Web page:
In Canada, people are given some protection against false or misleading advertising. There’s the voluntary “Canadian Code of Advertising Standards,” administered by Advertising Standards Canada (“Ad Standards”), a national, not-for-profit, self-regulatory body developed by the advertising industry in 1957. The Code was first published in 1963.
The Code applies to "advertising" by (or for):
- advertisers promoting the use of goods and services;
- entities seeking to improve their public image or advance a point of view, whether or not the advertising is for a commercial purpose; and
- governments, government departments and crown corporations.
Sounds good, right? That last line makes me think there could and should be a large number of complaints filed with Ad Standards against various governments and crown corporations. But I digress.
In case anyone might think that politicians provide “services” or should fall under the “governments” provision, or that the second bullet point fits them nicely, and they should therefore fall under the Canadian Code of Advertising Standards, the Code specifies that it does not apply to political advertising or election advertising; the Code states,
“Canadians are entitled to expect that "political advertising" and "election advertising" will respect the standards articulated in the Code. However, it is not intended that the Code govern or restrict the free expression of public opinion or ideas through "political advertising" or "election advertising", which are excluded from the application of this Code.”
What we are “entitled to expect,” though, is not what we get.
As we’ve seen in this past election and many others, many candidates for political office, and their parties, have taken advantage of their “right” to tell lies. They’ve been misleading about their own record; they’ve told lies about other candidates and the intentions of other parties.
How can voters know what’s real and what’s false? Should the old market adage apply to voters in elections – “caveat emptor,” which means “buyer beware? That seems to be the current effect of the politicians’ license to lie. What is an election worth when voters battered by a storm of nastiness and falsehood may not be able to tell what’s true and what’s a lie?
Why should I have more protection against false advertising when I’m buying a widget than when I’m voting for a Member of Parliament, or a Member of the Legislative Assembly? If I’m buying something large, like a car, false advertising might lead me to waste money. Sure, that’s important.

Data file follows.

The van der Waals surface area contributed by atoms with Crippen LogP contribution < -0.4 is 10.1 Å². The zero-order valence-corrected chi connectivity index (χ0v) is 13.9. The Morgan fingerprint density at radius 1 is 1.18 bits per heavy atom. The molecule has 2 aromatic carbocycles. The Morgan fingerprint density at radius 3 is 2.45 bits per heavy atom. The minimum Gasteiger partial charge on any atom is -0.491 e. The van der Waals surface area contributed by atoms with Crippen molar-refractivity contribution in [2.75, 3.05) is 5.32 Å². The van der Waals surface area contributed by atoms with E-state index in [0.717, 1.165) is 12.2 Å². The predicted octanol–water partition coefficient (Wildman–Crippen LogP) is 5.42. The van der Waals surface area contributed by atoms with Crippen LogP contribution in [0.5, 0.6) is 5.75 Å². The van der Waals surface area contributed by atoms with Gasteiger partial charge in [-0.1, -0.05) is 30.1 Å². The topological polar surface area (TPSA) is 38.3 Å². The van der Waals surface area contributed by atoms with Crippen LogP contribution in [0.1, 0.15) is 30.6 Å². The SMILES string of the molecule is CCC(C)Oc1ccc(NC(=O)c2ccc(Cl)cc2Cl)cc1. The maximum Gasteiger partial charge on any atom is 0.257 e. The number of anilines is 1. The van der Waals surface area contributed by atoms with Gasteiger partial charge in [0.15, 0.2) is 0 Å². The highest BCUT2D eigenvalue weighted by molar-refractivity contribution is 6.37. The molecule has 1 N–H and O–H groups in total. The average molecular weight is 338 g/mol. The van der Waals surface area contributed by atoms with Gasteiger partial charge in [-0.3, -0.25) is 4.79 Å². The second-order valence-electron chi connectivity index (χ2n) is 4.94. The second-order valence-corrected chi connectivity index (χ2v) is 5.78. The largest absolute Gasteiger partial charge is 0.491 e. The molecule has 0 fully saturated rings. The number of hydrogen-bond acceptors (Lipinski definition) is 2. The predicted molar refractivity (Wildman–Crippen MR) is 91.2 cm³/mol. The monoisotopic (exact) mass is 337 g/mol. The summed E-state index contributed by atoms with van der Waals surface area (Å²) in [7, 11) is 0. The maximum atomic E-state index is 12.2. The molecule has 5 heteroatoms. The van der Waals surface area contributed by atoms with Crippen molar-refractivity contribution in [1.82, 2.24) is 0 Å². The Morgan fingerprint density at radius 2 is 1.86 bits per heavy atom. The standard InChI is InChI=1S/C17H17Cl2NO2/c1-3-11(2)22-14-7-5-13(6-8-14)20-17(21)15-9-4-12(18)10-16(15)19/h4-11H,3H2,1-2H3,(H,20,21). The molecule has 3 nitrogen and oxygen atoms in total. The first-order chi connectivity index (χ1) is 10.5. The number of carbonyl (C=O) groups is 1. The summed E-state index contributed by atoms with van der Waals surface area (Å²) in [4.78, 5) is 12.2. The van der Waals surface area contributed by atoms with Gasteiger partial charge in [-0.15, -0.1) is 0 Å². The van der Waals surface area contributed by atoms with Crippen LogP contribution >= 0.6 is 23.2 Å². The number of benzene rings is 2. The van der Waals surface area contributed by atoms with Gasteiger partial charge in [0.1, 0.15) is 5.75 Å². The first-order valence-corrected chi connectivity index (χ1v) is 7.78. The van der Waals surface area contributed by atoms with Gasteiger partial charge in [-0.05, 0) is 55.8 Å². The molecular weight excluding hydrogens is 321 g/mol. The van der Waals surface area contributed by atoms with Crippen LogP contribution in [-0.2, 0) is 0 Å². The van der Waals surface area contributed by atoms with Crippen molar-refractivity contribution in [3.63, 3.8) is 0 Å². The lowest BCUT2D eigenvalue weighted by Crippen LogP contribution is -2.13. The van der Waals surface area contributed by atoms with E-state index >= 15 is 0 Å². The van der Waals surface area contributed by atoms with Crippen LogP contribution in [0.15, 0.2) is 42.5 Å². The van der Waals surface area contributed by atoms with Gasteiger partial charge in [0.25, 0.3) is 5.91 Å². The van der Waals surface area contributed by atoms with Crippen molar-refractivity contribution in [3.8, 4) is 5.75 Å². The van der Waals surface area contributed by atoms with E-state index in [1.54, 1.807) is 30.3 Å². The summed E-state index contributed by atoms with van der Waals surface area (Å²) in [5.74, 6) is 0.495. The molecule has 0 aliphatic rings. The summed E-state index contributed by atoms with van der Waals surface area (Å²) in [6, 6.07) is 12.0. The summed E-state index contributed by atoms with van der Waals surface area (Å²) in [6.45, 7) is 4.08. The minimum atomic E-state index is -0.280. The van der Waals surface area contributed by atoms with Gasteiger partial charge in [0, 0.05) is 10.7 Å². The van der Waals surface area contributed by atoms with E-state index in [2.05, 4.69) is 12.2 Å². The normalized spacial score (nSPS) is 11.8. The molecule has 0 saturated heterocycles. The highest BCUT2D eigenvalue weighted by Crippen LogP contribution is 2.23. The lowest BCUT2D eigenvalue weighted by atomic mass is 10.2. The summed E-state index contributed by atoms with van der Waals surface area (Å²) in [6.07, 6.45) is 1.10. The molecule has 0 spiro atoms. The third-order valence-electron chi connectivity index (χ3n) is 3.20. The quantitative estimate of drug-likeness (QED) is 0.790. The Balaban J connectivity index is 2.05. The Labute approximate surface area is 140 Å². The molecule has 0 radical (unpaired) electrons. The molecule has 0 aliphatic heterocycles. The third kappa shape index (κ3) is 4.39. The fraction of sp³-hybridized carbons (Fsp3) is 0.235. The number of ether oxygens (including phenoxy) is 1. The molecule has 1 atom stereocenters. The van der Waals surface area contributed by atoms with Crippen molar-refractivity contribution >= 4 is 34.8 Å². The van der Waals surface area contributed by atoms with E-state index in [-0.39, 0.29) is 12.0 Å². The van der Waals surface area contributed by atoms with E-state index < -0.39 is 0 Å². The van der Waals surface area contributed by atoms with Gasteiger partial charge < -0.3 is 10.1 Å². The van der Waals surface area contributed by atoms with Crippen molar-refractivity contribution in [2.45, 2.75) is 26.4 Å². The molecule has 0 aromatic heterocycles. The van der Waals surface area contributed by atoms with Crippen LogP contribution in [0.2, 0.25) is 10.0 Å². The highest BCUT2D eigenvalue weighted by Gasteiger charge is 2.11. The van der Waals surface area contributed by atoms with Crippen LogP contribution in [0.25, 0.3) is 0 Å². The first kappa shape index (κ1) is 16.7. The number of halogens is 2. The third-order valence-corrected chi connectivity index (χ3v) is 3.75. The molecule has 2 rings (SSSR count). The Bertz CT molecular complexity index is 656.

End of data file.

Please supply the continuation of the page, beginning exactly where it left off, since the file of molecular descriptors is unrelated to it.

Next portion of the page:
But when I’m voting for a political candidate, my vote helps to determine which party ends up in power. I’m helping to determine which party’s policies will decide my country’s tax structure and how much tax I’ll pay, and what it’s used for, transportation policies, environmental standards, action (or not) on the climate crisis, my access to health care, and much more. Is that somehow less important than which car or brand of spaghetti sauce I choose to buy? Shouldn’t I have a right to cast my vote based on reasonably accurate information?
Canada’s Competition Act also governs false or misleading advertising done to promote products, services or business interests.
Do those elected to public office provide “services”? Do they have a “business interest” in being elected? Could we make a case that the Competition Act should apply to politicians and their parties? An article by Fair Vote Canada, “It’s time to regulate political advertising,” states that “The Competition Act, which also prohibits misleading or deceptive advertising, also does not apply to political advertising.” So much for that idea.
The same article points out that the Elections Act says nothing much about the content of political advertising. Nothing very enforceable, for sure.
In other words, there is no law against lying for gain in politics – just in commerce.
The article makes recommendations – time-consuming ones. After pointing out that it is possible to regulate the content of political ads, it cites Australian legislation – one provision states,
“(2) A person who authorises, causes or permits the publication of an electoral advertisement (an advertiser) is guilty of an offence if the advertisement contains a statement purporting to be a statement of fact that is inaccurate and misleading to a material extent.”
Fair Vote Canada recommended establishing a Citizens’ Reference Panel to answer four points:
- Should Canada adopt truth in advertising legislation which applies to political and election advertising?
- If so, what should the scope of the legislation be?
- What is the most appropriate body to regulate political and election advertising?
- What remedies would the body be able to enforce during and after an election or referendum campaign?
Perhaps I’m too impatient. “How long would THAT take?” I fume, after reading the recommendation. But perhaps it wouldn’t take so very long.
Perhaps my fierce desire for a government with enough courage and concern for the common good to enact a sensible law that would ensure truth in political advertising, and in statements by candidates, is unrealistic.
That 007-ish political “license to lie” really is a “license to kill” – a license to kill public trust in political candidates and parties, a license to kill our motivation to vote, a license to kill hope for a better future -- and a license to kill integrity by being corrupt; because lying – deceit -- is one face of corruption.
Freedom of speech is no excuse for lying or other forms of corrupt behaviour in politics or elsewhere. Why are we condoning corruption in those who want to be our leaders and run our country?
And here’s a link to a related article: